Skeeter Davis was one of the first female vocalists to become a top level star in the country music field. Join us for a lovely night of her music with Julia Gottlieb and her band featuring, Brian Kantor.
Skeeter Davis was one of the first female vocalists to become a top level star in the country music field. Born Mary Frances Penick on December 30, 1931, Davis began performing in her native Kentucky as part of a duet with high school friend Betty Jack Davis in 1949. The teenagers, dubbed The Davis Sisters, quickly became a popular regional act and frequently performed on local radio. Their fan base began to grow outside the state and the girls were signed to RCA Records in 1952. They were on tour just as their first record was being released when tragedy struck and they were in a car accident in which Betty Jack was killed and Skeeter seriously injured. After she recovered Skeeter briefly attempted to revived The Davis Sisters' act with Betty's sister Georgia but ended up quitting the business in 1957. Skeeter later had second thoughts and returned to the music industry in 1958 as a solo singer. RCA again signed her and Skeeter became an immediate success with her first solo single, "Lost To A Geisha Girl" which was a top 15 record and the first of many hits for her over the next eighteen years.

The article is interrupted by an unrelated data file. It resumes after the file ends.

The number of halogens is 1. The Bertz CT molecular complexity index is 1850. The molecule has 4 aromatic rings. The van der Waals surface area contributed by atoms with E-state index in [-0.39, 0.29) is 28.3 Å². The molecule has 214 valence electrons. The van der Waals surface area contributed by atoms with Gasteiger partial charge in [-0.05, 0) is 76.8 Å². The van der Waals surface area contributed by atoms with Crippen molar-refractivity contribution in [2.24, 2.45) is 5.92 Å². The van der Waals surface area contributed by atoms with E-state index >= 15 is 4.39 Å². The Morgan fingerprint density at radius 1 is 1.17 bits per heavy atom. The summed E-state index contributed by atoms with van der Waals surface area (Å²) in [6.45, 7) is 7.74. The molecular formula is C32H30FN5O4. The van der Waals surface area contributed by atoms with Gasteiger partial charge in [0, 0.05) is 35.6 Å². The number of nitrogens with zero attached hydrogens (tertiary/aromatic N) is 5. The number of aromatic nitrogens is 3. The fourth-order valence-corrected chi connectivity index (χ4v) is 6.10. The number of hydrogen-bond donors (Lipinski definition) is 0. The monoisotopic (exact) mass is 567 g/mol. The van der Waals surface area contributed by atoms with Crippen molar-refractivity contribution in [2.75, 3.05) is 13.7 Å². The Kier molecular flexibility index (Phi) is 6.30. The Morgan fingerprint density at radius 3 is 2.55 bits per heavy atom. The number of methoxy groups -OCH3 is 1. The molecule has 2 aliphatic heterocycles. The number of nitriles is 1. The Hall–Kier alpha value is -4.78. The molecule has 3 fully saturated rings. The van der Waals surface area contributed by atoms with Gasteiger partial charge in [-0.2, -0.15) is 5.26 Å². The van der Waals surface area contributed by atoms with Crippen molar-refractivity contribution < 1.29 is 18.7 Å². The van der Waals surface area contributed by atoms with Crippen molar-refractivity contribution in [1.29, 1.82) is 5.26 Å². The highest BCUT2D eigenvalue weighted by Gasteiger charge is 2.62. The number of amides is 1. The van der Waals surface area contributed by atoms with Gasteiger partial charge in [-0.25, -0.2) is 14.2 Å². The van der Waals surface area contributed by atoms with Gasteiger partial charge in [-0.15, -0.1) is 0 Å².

Skeeter Davis quickly became one of country music's biggest female stars, a major rival to Kitty Wells and Patsy Cline. Like Cline, Davis' records crossed over frequently to the pop music charts. Skeeter's 1963 release "The End of the World" was a multi-chart number one international smash for her and remains one of the best remembered pop songs of the era. Davis' major hits began to become less frequent by the early 1970's but she remained a regular chart presence up to 1976. During the 1980's and 1990's she widely toured internationally as her records continued to sell in many foreign markets. Davis had been a Grand Ole Opry member for 45 years when she passed away in 2004.